[26] L. H. Craig, A. Svircev, M. Haber, J. L. Juncos, Controlled pilot study of the effects of neuromuscular therapy in patients with Parkinson’s disease in “Movement Disorders”, vol. 21, n. 12 (2006), pp. 127–2133.


[27] G. Bernatzky, P. Bernatzky, H. P. Hesse, W. Staffen, G. Ladurner, Stimulating music increases motor coordination in patients afflicted with Morbus Parkinson, in “Neuroscience Lett”, vol. 361, n. 1 (2004,) pp. 4–8.


[28] N. de Bruin, J. B. Doan, G. Turnbull, O. Suchowersky, S. Bonfield, B. Hu, L. A. Brown, Walking with music is a safe and viable tool for gait training in Parkinson’s disease: the effect of a 13-week feasibility study on single and dual task walking, in “Parkinson’s Disease (2010).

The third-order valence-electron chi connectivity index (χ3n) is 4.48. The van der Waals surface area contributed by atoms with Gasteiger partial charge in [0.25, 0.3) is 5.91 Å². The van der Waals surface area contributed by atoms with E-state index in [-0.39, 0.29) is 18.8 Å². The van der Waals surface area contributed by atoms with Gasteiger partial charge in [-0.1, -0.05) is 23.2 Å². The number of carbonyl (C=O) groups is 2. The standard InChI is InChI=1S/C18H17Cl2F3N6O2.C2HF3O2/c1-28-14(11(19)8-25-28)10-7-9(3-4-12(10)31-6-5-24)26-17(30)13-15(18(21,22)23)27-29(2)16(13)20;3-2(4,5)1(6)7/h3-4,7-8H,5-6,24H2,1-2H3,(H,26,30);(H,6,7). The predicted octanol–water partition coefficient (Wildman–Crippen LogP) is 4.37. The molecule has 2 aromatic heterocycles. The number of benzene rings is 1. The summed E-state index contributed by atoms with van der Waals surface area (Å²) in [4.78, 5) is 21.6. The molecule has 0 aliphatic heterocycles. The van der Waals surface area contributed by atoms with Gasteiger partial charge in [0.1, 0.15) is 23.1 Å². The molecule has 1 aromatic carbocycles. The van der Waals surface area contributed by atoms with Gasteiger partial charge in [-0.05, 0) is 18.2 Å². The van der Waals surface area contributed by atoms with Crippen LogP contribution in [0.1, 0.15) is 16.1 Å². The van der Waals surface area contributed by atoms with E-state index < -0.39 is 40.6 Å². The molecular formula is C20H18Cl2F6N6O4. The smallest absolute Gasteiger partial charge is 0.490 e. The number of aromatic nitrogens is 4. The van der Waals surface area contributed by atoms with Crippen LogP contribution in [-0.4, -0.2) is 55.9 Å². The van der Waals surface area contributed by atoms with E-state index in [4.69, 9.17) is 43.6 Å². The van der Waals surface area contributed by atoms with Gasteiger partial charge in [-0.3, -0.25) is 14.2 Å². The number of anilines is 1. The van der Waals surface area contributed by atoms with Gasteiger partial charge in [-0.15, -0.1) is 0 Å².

[29] M. H. Thaut, The discovery of human auditory–motor entrainment and its role in the development of neurologic music therapy, in “Progress in Brain Research”, vol. 217 (2015), pp. 253–266.


[30] From an interview to Simone Sistarelli, 13th November 2018.

32 views
The Camelot Institute of Human Interactions Logo

Main Reception:

Mon-Fri 11.00am-6.30pm

      0800 069 8230

 

Email: info@thecamelotinstitute.com

  • White Instagram Icon

The Camelot Institute of Human Interactions is a registered trademark.